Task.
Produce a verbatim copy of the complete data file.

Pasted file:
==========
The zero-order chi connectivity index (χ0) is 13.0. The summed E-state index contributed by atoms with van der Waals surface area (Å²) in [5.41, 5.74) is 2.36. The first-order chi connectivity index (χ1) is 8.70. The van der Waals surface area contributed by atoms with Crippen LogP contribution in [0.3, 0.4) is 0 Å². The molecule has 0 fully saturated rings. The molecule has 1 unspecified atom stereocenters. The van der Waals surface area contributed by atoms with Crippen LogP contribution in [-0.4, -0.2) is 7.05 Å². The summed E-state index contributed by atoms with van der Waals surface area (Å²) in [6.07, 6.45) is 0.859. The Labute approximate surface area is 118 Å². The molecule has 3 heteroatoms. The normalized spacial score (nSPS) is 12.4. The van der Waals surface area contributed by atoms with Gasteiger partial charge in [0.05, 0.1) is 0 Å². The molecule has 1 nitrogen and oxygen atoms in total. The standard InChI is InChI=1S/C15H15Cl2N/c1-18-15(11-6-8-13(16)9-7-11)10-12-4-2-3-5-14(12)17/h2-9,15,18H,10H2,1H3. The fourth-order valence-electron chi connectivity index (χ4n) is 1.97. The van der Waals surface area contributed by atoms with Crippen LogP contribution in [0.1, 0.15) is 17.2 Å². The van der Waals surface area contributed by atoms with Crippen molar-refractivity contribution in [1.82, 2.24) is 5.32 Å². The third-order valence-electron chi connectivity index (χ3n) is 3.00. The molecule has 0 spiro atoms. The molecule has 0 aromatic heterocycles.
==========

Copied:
The zero-order chi connectivity index (χ0) is 13.0. The summed E-state index contributed by atoms with van der Waals surface area (Å²) in [5.41, 5.74) is 2.36. The first-order chi connectivity index (χ1) is 8.70. The van der Waals surface area contributed by atoms with Crippen LogP contribution in [0.3, 0.4) is 0 Å². The molecule has 0 fully saturated rings. The molecule has 1 unspecified atom stereocenters. The van der Waals surface area contributed by atoms with Crippen LogP contribution in [-0.4, -0.2) is 7.05 Å². The summed E-state index contributed by atoms with van der Waals surface area (Å²) in [6.07, 6.45) is 0.859. The Labute approximate surface area is 118 Å². The molecule has 3 heteroatoms. The normalized spacial score (nSPS) is 12.4. The van der Waals surface area contributed by atoms with Gasteiger partial charge in [0.05, 0.1) is 0 Å². The molecule has 1 nitrogen and oxygen atoms in total. The standard InChI is InChI=1S/C15H15Cl2N/c1-18-15(11-6-8-13(16)9-7-11)10-12-4-2-3-5-14(12)17/h2-9,15,18H,10H2,1H3. The fourth-order valence-electron chi connectivity index (χ4n) is 1.97. The van der Waals surface area contributed by atoms with Crippen LogP contribution in [0.1, 0.15) is 17.2 Å². The van der Waals surface area contributed by atoms with Crippen molar-refractivity contribution in [1.82, 2.24) is 5.32 Å². The third-order valence-electron chi connectivity index (χ3n) is 3.00. The molecule has 0 spiro atoms. The molecule has 0 aromatic heterocycles.